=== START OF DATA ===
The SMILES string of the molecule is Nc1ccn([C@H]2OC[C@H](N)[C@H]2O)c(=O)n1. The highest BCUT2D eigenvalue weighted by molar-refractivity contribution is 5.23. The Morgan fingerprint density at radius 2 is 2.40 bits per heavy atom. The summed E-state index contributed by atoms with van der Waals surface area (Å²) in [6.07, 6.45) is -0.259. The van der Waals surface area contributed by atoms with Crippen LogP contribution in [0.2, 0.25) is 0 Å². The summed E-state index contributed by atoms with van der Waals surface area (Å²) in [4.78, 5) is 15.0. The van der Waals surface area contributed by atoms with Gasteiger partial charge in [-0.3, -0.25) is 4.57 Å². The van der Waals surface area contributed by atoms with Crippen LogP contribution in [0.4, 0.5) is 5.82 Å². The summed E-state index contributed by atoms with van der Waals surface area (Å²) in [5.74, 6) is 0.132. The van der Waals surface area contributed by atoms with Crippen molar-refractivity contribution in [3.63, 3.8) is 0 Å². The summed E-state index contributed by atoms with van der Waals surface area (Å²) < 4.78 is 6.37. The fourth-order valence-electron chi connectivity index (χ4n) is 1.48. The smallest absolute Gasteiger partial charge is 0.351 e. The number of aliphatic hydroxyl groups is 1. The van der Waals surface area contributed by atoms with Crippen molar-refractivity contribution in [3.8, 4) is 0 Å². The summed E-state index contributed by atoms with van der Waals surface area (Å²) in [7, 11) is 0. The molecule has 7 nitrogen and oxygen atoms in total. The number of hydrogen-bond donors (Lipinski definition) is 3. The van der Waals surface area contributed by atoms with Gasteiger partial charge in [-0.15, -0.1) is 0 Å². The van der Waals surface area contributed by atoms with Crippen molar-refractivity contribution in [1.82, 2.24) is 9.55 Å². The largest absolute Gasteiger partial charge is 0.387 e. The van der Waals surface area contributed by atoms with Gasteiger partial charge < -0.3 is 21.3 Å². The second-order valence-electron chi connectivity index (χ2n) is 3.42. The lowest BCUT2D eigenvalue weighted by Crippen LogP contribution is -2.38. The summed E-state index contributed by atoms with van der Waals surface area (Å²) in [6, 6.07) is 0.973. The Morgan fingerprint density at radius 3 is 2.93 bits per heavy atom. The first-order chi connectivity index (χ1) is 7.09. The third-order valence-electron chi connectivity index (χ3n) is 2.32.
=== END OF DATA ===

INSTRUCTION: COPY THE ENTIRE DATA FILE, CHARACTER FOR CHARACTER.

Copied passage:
The SMILES string of the molecule is Nc1ccn([C@H]2OC[C@H](N)[C@H]2O)c(=O)n1. The highest BCUT2D eigenvalue weighted by molar-refractivity contribution is 5.23. The Morgan fingerprint density at radius 2 is 2.40 bits per heavy atom. The summed E-state index contributed by atoms with van der Waals surface area (Å²) in [6.07, 6.45) is -0.259. The van der Waals surface area contributed by atoms with Crippen LogP contribution in [0.2, 0.25) is 0 Å². The summed E-state index contributed by atoms with van der Waals surface area (Å²) in [4.78, 5) is 15.0. The van der Waals surface area contributed by atoms with Gasteiger partial charge in [-0.3, -0.25) is 4.57 Å². The van der Waals surface area contributed by atoms with Crippen LogP contribution in [0.4, 0.5) is 5.82 Å². The summed E-state index contributed by atoms with van der Waals surface area (Å²) in [5.74, 6) is 0.132. The van der Waals surface area contributed by atoms with Crippen molar-refractivity contribution in [3.63, 3.8) is 0 Å². The summed E-state index contributed by atoms with van der Waals surface area (Å²) < 4.78 is 6.37. The fourth-order valence-electron chi connectivity index (χ4n) is 1.48. The smallest absolute Gasteiger partial charge is 0.351 e. The number of aliphatic hydroxyl groups is 1. The van der Waals surface area contributed by atoms with Crippen molar-refractivity contribution in [3.8, 4) is 0 Å². The summed E-state index contributed by atoms with van der Waals surface area (Å²) in [7, 11) is 0. The molecule has 7 nitrogen and oxygen atoms in total. The number of hydrogen-bond donors (Lipinski definition) is 3. The van der Waals surface area contributed by atoms with Gasteiger partial charge in [-0.15, -0.1) is 0 Å². The van der Waals surface area contributed by atoms with Crippen molar-refractivity contribution in [1.82, 2.24) is 9.55 Å². The largest absolute Gasteiger partial charge is 0.387 e. The van der Waals surface area contributed by atoms with Gasteiger partial charge < -0.3 is 21.3 Å². The second-order valence-electron chi connectivity index (χ2n) is 3.42. The lowest BCUT2D eigenvalue weighted by Crippen LogP contribution is -2.38. The summed E-state index contributed by atoms with van der Waals surface area (Å²) in [6, 6.07) is 0.973. The Morgan fingerprint density at radius 3 is 2.93 bits per heavy atom. The first-order chi connectivity index (χ1) is 7.09. The third-order valence-electron chi connectivity index (χ3n) is 2.32.